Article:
First of all, I would have removed the hover-state (on mouse over) to display the sub-options, A hover-action is often very sudden and surprising for the user (for smart-phones, there are no real hover - people see and tap) (1)
Do they need to know what will happen after they click the category? Visual clues are fine, but simplicity is key. As long as the sub-menu is visually different see @spicerjet, the interaction-pattern will most probably be learned after the first interaction.
I see the use case as:
-Someone- wants -something- that is enlisted under -some category-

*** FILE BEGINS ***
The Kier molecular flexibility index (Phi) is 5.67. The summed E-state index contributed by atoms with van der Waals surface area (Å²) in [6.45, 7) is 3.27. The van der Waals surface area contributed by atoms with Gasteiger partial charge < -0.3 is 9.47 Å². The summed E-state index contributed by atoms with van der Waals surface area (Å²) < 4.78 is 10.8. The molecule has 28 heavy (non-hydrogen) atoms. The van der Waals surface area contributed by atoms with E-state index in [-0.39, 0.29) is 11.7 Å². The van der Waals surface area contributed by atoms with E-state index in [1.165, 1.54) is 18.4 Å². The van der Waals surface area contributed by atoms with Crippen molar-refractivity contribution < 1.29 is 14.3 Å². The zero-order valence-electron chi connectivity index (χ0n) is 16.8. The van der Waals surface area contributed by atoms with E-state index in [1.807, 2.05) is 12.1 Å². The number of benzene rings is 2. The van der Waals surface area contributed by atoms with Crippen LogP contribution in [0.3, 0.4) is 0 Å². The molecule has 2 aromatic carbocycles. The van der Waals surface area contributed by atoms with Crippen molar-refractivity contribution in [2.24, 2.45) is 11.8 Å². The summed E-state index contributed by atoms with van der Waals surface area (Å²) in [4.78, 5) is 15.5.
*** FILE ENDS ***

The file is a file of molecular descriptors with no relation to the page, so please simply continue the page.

If the user has to go through a -category- to find -something-, they will interact with the category, regardless of what visual clue lies in front of them. The more you clutter the menu with details, the harder it is to choose from the list of items. (2)
When working on UX, there is always important to try out ideas on the users of the webpage, see how they act, and learn from it. There is never an easy way out.